‘What’s the nastiest thing I’ve done?’ repeats the fast bowler who terrorised Australia on his dream return to Test cricket at Edgbaston. ‘I pulled a spider’s legs off when I was younger. I don’t know. You have to have an air of nastiness about you as a fast bowler but I don’t walk around spitting and screaming.’
It is his very niceness that made Finn such a popular man of the match in the Investec third Test, and the manner in which he has fought back from a crisis that saw him sent home from the last Ashes tour such a heartwarming story.
‘I try to play with a smile on my face,’ admitted Finn. ‘I try to let my bowling do the imposing and not necessarily scowl or say things to the batsmen. When you are younger you learn a style that brings the best out of you and I guess this is best for me. I’d say I’m relatively gentle but I can be nasty if you want me to be.’
The nice Finn is just fine if it means he can gain the pace and bounce from his 6ft 7in frame that saw him take eight wickets in Birmingham and catapult England back into the lead in this topsy-turvy Ashes series.
The tale of how one of the world’s best young fast bowlers lost all rhythm to the point where he became ‘unselectable’ but battled back to ride to England’s Ashes rescue is one that Finn is becoming tired of telling.
‘To be frank I’m sick of talking about the past,’ said Finn as he prepared for tomorrow’s fourth Test. ‘That’s been and gone. I can sit down and think about the past but I am trying so hard not to because I am in a good place and want to keep it going.’
Yet it is impossible not to dwell on his rise and fall, then rise again at the most opportune time for England. He has faced a long, hard road back from the time he sat in tears in the dressing room of that same Edgbaston ground as a Middlesex player, wondering if he would ever bowl well again.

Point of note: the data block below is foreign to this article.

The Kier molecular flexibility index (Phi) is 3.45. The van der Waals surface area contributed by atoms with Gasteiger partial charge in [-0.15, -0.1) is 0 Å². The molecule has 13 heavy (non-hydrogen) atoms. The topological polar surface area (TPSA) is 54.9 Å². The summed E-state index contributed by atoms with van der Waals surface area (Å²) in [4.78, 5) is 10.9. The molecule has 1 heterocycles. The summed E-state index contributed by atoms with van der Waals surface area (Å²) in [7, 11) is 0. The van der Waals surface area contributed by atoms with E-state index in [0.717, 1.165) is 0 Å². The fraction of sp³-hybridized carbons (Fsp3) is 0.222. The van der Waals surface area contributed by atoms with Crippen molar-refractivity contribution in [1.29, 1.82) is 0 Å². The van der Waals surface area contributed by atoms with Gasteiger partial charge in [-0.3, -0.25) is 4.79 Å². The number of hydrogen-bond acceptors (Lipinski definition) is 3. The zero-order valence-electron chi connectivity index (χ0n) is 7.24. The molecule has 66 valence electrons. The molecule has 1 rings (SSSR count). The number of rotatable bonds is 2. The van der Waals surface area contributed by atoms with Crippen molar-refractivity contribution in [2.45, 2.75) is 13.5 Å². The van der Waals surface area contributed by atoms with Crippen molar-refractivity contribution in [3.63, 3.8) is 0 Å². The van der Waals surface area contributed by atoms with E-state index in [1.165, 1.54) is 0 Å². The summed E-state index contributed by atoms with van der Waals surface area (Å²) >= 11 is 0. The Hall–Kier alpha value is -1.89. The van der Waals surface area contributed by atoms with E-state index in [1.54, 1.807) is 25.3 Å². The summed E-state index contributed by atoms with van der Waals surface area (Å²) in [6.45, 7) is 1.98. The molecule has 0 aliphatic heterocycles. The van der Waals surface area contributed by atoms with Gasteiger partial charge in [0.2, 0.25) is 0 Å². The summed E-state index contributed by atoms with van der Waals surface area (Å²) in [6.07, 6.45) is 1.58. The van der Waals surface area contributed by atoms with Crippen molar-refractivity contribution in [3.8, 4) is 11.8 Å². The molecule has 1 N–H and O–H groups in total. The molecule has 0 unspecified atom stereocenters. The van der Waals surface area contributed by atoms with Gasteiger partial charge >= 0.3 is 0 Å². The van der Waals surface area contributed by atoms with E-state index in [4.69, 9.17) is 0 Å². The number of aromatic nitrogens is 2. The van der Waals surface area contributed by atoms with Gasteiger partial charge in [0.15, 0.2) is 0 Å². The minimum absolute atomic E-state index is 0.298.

‘That was the year before last,’ said Finn of an incident highlighted by his Middlesex team-mate and now Ashes adversary Chris Rogers. ‘In the away dressing room at Edgbaston the light in the toilet goes out if you leave it for 30 seconds so I just sat in the showers. It was just frustration at not being able to master skills I had once found so easy. It drives you round the bend sometimes.’
His problems started when he was encouraged to shorten his run-up by then England bowling coach David Saker to combat the habit of kicking the stumps in his follow through that had been highlighted by South Africa’s Graeme Smith.
‘The short run-up definitely messed up my rhythm, my natural arm cycle and what my legs did and it was one of the calamitous decisions I made along the way,’ admitted Finn. ‘But it wasn’t Sakes’ fault. We were trying to find a way to stop me kneeing the stump. Sakes was the one who encouraged me to try a shortened run-up but he shouldn’t be blamed for what happened.
‘It has been me who had to sort it out but I wouldn’t have been able to do so without trusted people like Richard Johnson (Middlesex bowling coach) and Kevin Shine (ECB fast bowling coach).
‘I was searching for a golden nugget of information to turn me back into the bowler I knew I could be, but as every bowler will tell you, there is no such thing. In the end it came down to teaching myself the things that came naturally before. You have to go back to the beginning.
‘It was a long process and I have by no means cracked it yet. I have had one good game and I need to back that up now.
‘That is very much what I want to do this week.’
The absence of Jimmy Anderson on the ground where he has enjoyed such success gives Finn, at 26, the chance to not only cement a regular Test place again with another starring performance against Australia but take on the responsibility he craves.
‘I’d love to be a dead cert in the England team and it’s a big ambition of mine to be the leader of the attack,’ said Finn, who touched 92mph at Edgbaston. ‘My driving ambition has always been to get that place.
‘At the moment I’m very much a support player but over time, as guys are phased out of the team, I will try to take extra responsibility when it comes. I want to keep building to the stage where I’m a name on the teamsheet rather than a bloke with a question mark alongside me.’
That question mark will soon disappear for a man who may still be expensive at times, but has a better strike rate than any other England bowler with the number of wickets he has taken. He can make a start by stepping into Anderson’s shoes in a Test where England could wrap up the Ashes with a Test to play.
‘I’ve nicked Jimmy’s place in the dressing room so there’s a bit of pressure on me to take the wickets he’s taken here,’ smiled Finn.
If he does, it will be proof that nice things really do happen to nice people. – Daily Mail
Original source: Finn ready to stun Aussies, again